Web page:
If you need to lead into a conversation about the recent Orlando shooting with a list of why you are not attacking men and masculinity as you proceed to blame men and masculinity for the shooting, there is a problem.
It took feminists only a few hours to start in on their “toxic masculinity” narrative after the shooting in Orlando. Now that they have had five days, feminists have written a series of articles blaming masculinity the shooting and the sexual assault by Brock Turner.
The most recent, Two violent men, two symptoms of the same sickness, offered this gem:
Sociologists are pattern seekers. This problem is bigger than Brock Turner and Omar Mateen. It’s Kevin James Loibl, who sought out and killed the singer Christina Grimmie the night before the massacre at Pulse. It’s James Wesley Howell, who was caught with explosives on his way to the Los Angeles Pride Parade later that morning. It’s the grotesque list of men who used guns to defend their sense of superiority that I collected and documented last summer.
The problem is men’s investment in masculinity itself. It offers rewards only because at least some people agree that it makes a person better than someone else. That sense of superiority is, arguably, why men like Turner feel entitled to violating an unconscious woman’s body and why ones like Mateen will defend it with murderous rampages, even if it means destroying themselves in the process. And unless something changes, there will be another sickening crisis to turn to, and another sinking sense of familiarity.
This must stop.
Every time a mass shooting or killing happens, which unfortunately happens all too often in the United States, feminists jump in and blame “toxic masculinity”. It does not matter if there is clear evidence the assailant suffered from mental illness, held a specific bias or hatred against the victims, suffered from anger problems, experienced bullying and abuse, or simply did not care about other people’s lives. No matter the situation or circumstance, feminists always have the same response: it was “toxic masculinity”.
No, it was not.
Brock Turner abused alcohol and targeted a woman who he may have had legitimate interest in and who may have initially consented to sex with him. When she passed out, Turner not only continued to engage in violent sexual activity with her, but also shoved pine needles into her vagina for some unknown reason. He had to be pulled off of her, and when he was he ran.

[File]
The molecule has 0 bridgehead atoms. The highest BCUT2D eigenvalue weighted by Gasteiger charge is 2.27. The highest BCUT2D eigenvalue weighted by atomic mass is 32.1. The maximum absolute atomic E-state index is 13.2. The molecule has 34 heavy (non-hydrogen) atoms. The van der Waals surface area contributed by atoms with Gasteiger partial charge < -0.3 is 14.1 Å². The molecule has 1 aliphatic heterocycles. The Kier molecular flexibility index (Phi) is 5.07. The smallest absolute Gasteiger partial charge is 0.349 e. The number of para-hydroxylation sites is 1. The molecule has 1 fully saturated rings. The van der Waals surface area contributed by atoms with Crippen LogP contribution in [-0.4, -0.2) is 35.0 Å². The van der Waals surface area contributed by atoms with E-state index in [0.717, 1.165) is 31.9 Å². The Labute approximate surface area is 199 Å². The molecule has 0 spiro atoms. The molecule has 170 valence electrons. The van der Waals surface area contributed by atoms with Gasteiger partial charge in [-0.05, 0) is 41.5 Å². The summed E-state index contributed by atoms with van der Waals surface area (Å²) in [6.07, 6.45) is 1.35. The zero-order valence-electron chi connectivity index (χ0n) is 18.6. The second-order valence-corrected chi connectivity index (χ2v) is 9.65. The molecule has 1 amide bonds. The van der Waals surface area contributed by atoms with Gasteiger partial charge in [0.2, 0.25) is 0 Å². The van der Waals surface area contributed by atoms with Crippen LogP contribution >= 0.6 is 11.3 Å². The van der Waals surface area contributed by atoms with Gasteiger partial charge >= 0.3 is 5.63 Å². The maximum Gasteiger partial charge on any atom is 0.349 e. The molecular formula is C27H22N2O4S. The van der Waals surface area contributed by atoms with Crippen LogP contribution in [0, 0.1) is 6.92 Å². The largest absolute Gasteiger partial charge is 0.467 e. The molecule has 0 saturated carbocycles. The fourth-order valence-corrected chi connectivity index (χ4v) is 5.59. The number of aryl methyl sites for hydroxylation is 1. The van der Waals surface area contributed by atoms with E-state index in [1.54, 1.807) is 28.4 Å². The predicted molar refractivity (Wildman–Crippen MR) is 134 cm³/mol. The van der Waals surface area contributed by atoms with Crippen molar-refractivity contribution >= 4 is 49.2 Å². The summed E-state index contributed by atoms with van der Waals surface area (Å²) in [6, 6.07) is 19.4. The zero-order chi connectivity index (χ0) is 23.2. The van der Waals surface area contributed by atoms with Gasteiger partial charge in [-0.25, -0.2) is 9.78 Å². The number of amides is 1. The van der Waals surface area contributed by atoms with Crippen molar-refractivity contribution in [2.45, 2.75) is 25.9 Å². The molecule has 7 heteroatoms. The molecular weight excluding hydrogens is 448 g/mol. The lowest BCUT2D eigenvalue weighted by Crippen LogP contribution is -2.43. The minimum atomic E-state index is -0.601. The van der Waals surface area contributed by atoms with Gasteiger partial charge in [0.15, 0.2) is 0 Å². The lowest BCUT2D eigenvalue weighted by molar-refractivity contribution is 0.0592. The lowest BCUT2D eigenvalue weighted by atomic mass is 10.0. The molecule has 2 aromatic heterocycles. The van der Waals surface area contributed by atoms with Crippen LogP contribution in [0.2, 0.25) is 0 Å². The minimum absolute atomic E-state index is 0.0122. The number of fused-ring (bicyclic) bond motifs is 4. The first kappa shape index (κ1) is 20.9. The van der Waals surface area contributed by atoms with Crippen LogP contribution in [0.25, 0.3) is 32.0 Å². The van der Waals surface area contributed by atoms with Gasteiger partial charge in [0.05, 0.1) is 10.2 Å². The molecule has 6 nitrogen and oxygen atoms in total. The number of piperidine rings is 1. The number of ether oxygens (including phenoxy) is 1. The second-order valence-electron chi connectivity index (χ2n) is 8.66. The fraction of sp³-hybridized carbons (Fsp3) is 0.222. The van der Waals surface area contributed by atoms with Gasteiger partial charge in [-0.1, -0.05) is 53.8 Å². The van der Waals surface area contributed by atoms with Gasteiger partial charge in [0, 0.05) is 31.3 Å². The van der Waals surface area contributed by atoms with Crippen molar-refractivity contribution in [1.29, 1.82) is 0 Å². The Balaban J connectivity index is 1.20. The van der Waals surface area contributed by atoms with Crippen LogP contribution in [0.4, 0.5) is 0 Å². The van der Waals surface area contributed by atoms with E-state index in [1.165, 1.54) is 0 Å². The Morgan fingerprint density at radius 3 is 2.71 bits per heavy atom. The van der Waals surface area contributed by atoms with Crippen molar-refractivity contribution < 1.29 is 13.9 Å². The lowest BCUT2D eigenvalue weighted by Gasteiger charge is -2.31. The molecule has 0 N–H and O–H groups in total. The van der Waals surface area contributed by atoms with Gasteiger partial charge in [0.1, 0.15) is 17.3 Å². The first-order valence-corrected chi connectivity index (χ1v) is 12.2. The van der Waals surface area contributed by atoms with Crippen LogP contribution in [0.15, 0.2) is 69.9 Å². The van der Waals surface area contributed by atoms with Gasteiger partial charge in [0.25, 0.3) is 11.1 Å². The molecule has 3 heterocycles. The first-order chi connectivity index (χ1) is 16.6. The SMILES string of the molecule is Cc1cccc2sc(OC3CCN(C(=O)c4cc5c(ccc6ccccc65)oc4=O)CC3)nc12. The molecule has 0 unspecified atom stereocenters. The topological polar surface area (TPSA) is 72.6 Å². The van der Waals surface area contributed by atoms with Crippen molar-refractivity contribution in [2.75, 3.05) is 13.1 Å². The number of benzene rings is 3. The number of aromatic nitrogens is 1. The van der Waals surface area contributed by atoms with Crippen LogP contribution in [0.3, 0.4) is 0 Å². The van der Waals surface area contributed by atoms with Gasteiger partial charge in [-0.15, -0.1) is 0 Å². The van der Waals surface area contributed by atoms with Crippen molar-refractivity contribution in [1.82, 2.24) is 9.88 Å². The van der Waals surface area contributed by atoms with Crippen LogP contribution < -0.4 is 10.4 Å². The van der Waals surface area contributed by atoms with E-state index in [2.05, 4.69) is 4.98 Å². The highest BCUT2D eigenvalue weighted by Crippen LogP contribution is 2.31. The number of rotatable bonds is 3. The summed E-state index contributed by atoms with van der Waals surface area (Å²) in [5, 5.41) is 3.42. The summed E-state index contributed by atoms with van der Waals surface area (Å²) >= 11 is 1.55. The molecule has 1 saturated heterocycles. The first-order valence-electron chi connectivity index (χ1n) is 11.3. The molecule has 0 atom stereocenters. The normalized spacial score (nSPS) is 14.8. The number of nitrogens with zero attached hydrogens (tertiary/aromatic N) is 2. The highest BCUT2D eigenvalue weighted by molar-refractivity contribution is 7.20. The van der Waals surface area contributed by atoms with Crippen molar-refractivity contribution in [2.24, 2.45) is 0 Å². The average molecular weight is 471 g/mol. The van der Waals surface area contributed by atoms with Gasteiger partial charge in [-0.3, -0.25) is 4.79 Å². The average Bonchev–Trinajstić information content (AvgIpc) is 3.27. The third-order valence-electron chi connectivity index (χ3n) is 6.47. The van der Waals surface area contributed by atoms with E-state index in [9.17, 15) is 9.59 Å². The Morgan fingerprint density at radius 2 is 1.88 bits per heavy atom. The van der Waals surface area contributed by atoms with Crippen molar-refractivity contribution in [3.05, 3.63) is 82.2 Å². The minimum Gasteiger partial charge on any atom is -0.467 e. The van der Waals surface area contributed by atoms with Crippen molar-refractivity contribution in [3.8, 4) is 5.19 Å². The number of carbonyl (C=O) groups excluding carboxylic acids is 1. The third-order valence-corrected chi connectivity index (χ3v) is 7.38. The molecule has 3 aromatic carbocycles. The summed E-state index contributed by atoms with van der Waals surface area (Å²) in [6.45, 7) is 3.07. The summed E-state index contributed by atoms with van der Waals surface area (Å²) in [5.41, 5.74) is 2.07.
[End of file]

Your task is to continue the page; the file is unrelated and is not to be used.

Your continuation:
He had no sense of entitlement to women’s bodies nor did he express any privilege due to his family’s economic status and his race. He acted like an ass. How much of that was fueled by alcohol is unclear, yet that would not make any difference. He chose to drink, and if he drank to the point that he could not control himself, that too is his responsibility.
Omar Mateen grew up in a religion that reviles homosexuality. He grew up in a religion that holds sexist views about women. He was bullied following the September 11th attacks, and appeared to applaud the terrorist attack. By adulthood, Mateen openly sided with terrorists. This is despite being born and raised in the United States.
While he may have had the view that women are inferior, his targets were not women. They were gay people, overwhelmingly men. Mateen apparently visited gay clubs and used gay dating apps. He was closeted homosexual who could not express his sexual interests due to his religious and cultural background. His attitude and actions appear to stem from the combination of all those factors.
Neither Turner or Mateen represent all men, all white people, all Muslims, all Afghans, or all gay men.
Stop blaming men and masculinity for people behaving badly.
Men did not make these two assault or kill anyone. Turner and Mateen chose to act. They and they alone bear the responsibility for those actions.
But better yet, stop exploiting tragedies. Stop using something that has nothing to do with your bigoted ideology to peddle your misandrous narrative.
You do not like men. We understand that. Now let us move on and actually address the problems that led to these acts.